Archaeologists dig up evidence of dynasties settlements in 45 villages

PUNE: The Archaeological Survey of India (ASI) has stumbled upon thousands of archaeological specimens in around 45 villages falling within the 80-km stretch of the Girija valley in Aurangabad.

Archaeologists said that the antiquities indicate the existence of rural settlements of the Satvahana dynasty, Vakataka dynasty, Yadava dynasty, Bahmani and Mughal, Maratha dynasties. They said that this stretch and the 51 villages in it have hitherto remained unexplored and were earlier thought to contain no archaeological remains of historically important dynasties. The find is therefore the first of its kind in Marathwada, indicating the existence of the rural settlements of these dynasties here. Read more.


Homecoming- Radhika Agarwal

It is believed that once a year goddess Durga comes to her mother’s home on Earth with her four children, Ganesh, Laxmi, Karthik and Saraswati. Durga Puja is a celebration of her homecoming. The festivities last for three days, and on the fourth day she starts on her journey back to her husband Shiva’s abode in the mountain kingdom of Kailash, with the immersion of her idol in the holy waters.

This was a personal project to trace this journey. It began in a temple compound where a group of artists spent months making beautiful Durga idols, and ended with her farewell at the riverbank.

Ain’t no mountain high enough for Mother Nature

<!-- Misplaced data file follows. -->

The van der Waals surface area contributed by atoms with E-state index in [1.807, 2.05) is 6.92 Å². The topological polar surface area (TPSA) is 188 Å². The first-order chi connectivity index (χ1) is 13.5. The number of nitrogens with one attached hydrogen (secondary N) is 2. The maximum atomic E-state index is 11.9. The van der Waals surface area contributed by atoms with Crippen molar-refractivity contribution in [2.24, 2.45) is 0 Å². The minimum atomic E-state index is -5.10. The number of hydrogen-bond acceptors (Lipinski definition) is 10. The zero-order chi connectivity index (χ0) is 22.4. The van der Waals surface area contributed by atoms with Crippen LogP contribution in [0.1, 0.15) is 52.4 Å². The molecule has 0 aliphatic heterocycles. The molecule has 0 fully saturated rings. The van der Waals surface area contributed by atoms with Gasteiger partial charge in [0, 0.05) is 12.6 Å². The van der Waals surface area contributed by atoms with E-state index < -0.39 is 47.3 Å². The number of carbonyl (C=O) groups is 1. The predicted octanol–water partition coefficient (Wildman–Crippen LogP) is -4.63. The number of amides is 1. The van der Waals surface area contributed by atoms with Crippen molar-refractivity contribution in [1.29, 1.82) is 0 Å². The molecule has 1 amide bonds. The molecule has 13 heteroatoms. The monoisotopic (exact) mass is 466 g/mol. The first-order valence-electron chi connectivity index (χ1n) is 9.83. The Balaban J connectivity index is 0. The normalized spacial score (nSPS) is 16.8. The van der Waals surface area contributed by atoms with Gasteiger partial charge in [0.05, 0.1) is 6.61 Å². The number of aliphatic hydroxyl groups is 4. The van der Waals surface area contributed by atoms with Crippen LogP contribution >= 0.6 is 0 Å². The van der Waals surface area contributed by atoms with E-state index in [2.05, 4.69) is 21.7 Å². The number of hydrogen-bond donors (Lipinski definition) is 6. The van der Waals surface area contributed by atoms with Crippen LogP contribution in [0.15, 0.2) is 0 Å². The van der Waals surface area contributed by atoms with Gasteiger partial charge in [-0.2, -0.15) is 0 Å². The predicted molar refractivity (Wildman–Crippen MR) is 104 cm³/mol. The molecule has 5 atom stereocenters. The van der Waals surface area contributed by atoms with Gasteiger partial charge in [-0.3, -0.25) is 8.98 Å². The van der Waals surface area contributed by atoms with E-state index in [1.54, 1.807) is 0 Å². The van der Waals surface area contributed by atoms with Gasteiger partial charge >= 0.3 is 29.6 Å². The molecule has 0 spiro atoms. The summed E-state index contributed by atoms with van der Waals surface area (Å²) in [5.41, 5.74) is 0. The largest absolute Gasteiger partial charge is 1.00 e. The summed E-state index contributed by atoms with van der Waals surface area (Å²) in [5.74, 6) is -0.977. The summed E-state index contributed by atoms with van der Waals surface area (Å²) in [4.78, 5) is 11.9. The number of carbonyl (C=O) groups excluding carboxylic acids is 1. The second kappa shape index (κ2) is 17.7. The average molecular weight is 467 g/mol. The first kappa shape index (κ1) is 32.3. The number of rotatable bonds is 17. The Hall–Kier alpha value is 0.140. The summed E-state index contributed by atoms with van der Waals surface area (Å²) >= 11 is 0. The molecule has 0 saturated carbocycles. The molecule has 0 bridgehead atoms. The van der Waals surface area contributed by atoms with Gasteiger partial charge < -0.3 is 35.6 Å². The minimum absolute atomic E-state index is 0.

In the aftermath of the devastating Nepal earthquake, scientists from the German Aerospace Center observed that part of the Himalayas had dropped by up to 1.5 meters relative its elevation prior to the earthquake. This image is a composite of before-and-after images captured by the European Space Agency’s Sentinel-1A radar satellite; the blue areas mark regions that were uplifted by up to 2 m, while the Langtang range, located northwest of Kathmandu and represented by areas in yellow, experienced the most subsidence. Known for its scenic hiking and mountain-climbing trails, the Langtang range was heavily ravaged by avalanches and landslides triggered by the 7.8-magnitude earthquake and is still an active search-and-rehabilitation region.

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In what could spell relief for many activists and others being branded as “Maoists” in Kerala, the court has observed that being a Maoist is not a crime and security forces cannot imprison someone on the basis that they were Maoists. The High Court has said that the state should arrest only those who have committed a crime, believing in an ideology like Maoism is not a crime in itself.

The court’s observations came while it was hearing a case of alleged torture by the “Thurderbolt” commandos of the Kerala police. The petition had been submitted by a person named Shyam Balakrishnan, son of a former High Court judge who was detained by the anti-Naxal force alleging Maoist link. The High Court has also said that the state, in many cases, moved in to nab Maoists like a hunter catching its prey, which is why the state itself calls it “Maoist hunt”.

In addition to this, Justice Muhammed Mushtaq said that lately, circumstances in the state were such that anyone could be arrested and imprisoned for being a Maoist. The Judge has asked Kerala government to pay a compensation of Rs 1 lakh to Shyam Balakrishnan.

Lately, the Kerala government and police have come under severe criticism for arresting activists, journalists and others with alleged Maoist links.